|First posted 11/9/2011; updated 4/8/2020.|
Al Jolson with Charles Prince’s Orchestra
Writer(s): Irving Caesar/George Gershwin (see lyrics here)
First Charted: May 8, 1920
Peak: 19 US, 11 GA (Click for codes to singles charts.)
Sales (in millions): 4.0 (includes 1.0 in sheet music)
Airplay/Streaming (in millions): -- radio, 0.75 video, -- streaming
About the Song:
George Gershwin may be America’s greatest songwriter. He began his music career making piano rolls of other composers’ works, giving him valuable insight into the makings of a hit song. LW By 1919, he had already written two Broadway revues, one of which included the song “Swanee.” LW It became his first major hit and his best-selling song in terms of both sheet music and record sales. JA
It was also the first major hit for co-writer Irving Caesar, who later wrote “Tea for Two.” Caesar worked first as a Ford Motor Company mechanic and met Gershwin in a New York restaurant. By the time they took the bus back to Gershwin’s house, Caesar had completed the lyrics and, according to legend, Gershwin had the music down 15 minutes later. LW
However, when introduced in New York City’s Demi-Tasse Revue, the number got lost amidst the lush staging. RCG It didn’t become a million seller until Caesar persuaded his friend Al Jolson to use it in his Broadway show Sinbad; LW he subsequently recorded it in January 1920. WK That year, the All-Star Trio and Peerless Quartet each got to #11 with their versions of the song. The 1954 movie A Star Is Born also featured a memorable performance of the song by Judy Garland.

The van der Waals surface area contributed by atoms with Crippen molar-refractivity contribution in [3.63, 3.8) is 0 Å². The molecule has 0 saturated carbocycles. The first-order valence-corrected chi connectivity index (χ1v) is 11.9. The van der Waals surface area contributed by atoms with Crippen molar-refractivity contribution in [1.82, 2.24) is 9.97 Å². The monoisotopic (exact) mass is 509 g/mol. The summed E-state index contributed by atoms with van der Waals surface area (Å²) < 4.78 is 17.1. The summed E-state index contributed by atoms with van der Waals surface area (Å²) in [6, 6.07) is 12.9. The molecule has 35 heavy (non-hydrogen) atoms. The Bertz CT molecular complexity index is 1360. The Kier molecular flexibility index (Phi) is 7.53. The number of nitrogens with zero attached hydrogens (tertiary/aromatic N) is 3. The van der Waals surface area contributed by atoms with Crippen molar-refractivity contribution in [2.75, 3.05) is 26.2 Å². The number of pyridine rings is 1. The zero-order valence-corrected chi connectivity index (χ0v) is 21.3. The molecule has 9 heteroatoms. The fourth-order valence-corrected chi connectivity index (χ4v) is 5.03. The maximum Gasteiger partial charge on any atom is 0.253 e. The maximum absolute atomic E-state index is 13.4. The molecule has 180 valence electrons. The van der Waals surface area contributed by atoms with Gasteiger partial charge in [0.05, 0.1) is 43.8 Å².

However, the song is primarily attributed to Jolson NRR and specifically his performance of it in blackface. The practice of white men donning black face paint is horrifically racist in hindsight, but was popular entertainment in the minstrel shows of the day. Lyrically, “the racism remains embedded in every word, practically in every note” DS of the song.
The song parodies Stephen Foster’s 1851 song “Old Folks at Home,” WK also known as “Way Down Upon the Swanee River.” Caesar even incorporated the line “I love the old folks at home” in “Swanee.” RCG “Old Folks” had mythologized the Suwanee River (which Foster misspelled as “Swanee”) in southern Georgia as a symbol of nostalgia for emancipated slaves. DS It came to represent freedom not just for blacks, but for immigrants. On a larger scale, “the larger-than-life, tirelessly productive image America had of itself following the First World War” DS was well represented by Jolson, “the undisputed king of popular culture.” DS
Resources and Related Links: